These institutional disparities can be remedied. “We are shifting our program supports to recognize the collective and individual trauma experienced by the early childhood community as a result of COVID-19,” a senior city official said, responding “to the disproportionate impact this has had on communities of color.” How the city redistributes quality teachers or classroom resources in the rush to reopen remains to be seen.
California Gov. Gavin Newsom continues to embrace a similar entitlement–paid family leave–even protecting his lengthening to eight weeks after a newborn’s arrival, despite draconian state budget cuts last month. His effort buoys the health of infants and mothers alike, and guards against even worse joblessness by encouraging job sharing.
But guess who makes-up the fast-growing set of beneficiaries? Upper middle-class fathers who can top-up their partner’s own weeks of paid leave. These men appear to enjoy better information about paid leave, even corporate HR staff who help them apply for benefits. Small businesses, paying workers less and now under economic stress, may be less enthused about leave provisions.
All entitlements are not created equal. Social insurance, like jobless aid or universal health coverage, socializes the cost of human perils beyond the individual’s control. Under this social contract, you aid the jobless or sick, knowing their tax dollars may one day return the favor. But entitling access to a standard institution–library, parks, or preschool–does not guarantee fairly distributed quality, nor equal results for children or families.
A growing count of policy leaders are first lifting children harmed by COVID-19, building from what some call targeted universalism, policy that aspires for widespread access, while focusing first on poor families. Colorado Gov. Jared Polis is pushing to provide free pre-K to all children, winning legislative approval last month on a measure going before voters in November. This new program, financed by tax hikes on nicotine and vaping, would more than double state preschool spending.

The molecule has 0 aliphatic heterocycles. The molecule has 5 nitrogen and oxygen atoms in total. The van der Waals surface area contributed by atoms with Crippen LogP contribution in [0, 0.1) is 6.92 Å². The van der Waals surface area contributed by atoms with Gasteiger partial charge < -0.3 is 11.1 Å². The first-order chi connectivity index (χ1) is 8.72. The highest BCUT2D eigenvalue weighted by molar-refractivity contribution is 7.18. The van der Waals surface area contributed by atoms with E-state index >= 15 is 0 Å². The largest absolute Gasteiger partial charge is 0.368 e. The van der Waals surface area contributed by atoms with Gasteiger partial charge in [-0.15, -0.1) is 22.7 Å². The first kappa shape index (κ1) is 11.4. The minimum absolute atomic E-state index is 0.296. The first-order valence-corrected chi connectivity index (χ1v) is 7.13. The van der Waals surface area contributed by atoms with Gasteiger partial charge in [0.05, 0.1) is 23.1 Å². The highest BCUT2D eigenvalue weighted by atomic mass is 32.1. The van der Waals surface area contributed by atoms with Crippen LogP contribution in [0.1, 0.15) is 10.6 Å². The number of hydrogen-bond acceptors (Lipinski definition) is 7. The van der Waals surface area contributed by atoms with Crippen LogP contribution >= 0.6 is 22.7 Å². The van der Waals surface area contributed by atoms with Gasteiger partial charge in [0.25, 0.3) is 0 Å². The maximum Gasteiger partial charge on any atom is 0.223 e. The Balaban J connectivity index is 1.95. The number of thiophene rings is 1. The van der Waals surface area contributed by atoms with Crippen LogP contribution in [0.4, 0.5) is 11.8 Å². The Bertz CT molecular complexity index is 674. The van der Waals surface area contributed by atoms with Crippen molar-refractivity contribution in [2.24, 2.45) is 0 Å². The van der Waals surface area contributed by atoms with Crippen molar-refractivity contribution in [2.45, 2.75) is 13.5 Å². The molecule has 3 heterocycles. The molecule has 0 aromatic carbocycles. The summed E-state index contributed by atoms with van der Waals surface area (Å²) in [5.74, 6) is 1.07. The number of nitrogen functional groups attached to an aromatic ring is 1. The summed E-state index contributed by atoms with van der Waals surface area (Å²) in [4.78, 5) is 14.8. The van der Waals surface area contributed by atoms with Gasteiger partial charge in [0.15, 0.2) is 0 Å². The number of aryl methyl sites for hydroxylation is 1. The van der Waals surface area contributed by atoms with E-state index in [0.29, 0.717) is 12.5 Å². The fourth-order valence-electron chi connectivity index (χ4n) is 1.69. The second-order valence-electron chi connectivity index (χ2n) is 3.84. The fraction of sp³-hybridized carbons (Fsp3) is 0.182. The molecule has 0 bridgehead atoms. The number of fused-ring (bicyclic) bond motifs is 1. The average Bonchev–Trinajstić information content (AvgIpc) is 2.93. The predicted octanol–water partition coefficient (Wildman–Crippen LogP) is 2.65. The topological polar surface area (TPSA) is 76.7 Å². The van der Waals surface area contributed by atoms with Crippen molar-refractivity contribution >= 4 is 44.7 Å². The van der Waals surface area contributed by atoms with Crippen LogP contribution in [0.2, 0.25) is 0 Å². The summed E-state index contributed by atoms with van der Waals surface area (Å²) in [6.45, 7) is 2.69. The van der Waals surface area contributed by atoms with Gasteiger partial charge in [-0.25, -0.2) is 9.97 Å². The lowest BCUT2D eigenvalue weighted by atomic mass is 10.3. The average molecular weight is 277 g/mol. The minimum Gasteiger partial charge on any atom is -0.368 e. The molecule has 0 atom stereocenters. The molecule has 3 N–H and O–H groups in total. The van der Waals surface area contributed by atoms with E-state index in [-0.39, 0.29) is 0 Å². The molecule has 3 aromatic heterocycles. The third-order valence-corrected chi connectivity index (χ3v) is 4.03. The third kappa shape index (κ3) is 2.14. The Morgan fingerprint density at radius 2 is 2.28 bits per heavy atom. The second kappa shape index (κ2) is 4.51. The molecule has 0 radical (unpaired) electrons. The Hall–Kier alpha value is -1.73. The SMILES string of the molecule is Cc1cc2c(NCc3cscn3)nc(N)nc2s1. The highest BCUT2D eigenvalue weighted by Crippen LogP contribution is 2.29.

Polis’s initiative awards supplemental dollars to pre-K centers for each disadvantaged child served. The state’s “equity-driven early childhood community” nudged the governor to “do something for everyone, but do the most for children who would benefit the most,” said Bill Jaeger, vice president of the Colorado Children’s Campaign. This policy strategy matches the empirical research: Poor children reap stronger developmental rewards from quality pre-K, compared with middle-class or affluent peers.
Newsom and California lawmakers similarly focus pre-K dollars on narrowing early disparities in young children’s health and learning. “Universal access is the North Star,” Assemblymember Kevin McCarty told me. “But with limited resources it’s smart to start with the kids who need it the most.” McCarty and the legislature’s women’s caucus have protected early childhood programs from budget cuts. “We know early childhood education matters. It’s more important now during COVID-19, helping parents and especially women get back to work.”
Preschool directors in Oakland, California, may first invite back children with special-education needs, then kids with limited English proficiency. This model also first aids youngsters set further behind by the pandemic, while helping blue-collar parents who must return to work and don’t have the luxury of working from home.
As child-care and pre-K options cautiously reopen, let’s learn in this moment how to implement entitlements that trumpet not only inspiring rhetoric, but more importantly ensure fair results for children.
In the long term, the next Congress and perhaps a new president will face stiff pressures to expand family entitlements. If leading Democrats are serious about racial and economic justice, they must get entitlements right–not just promise to close gross disparities among America’s young children, but to make discernible progress toward this worthy goal.
Bruce Fuller, professor of education and public policy at Berkeley, is author of “Standardized Childhood” and “Organizing Locally.” Kaitlyn Du and Talia Leibovitz contributed research for this essay.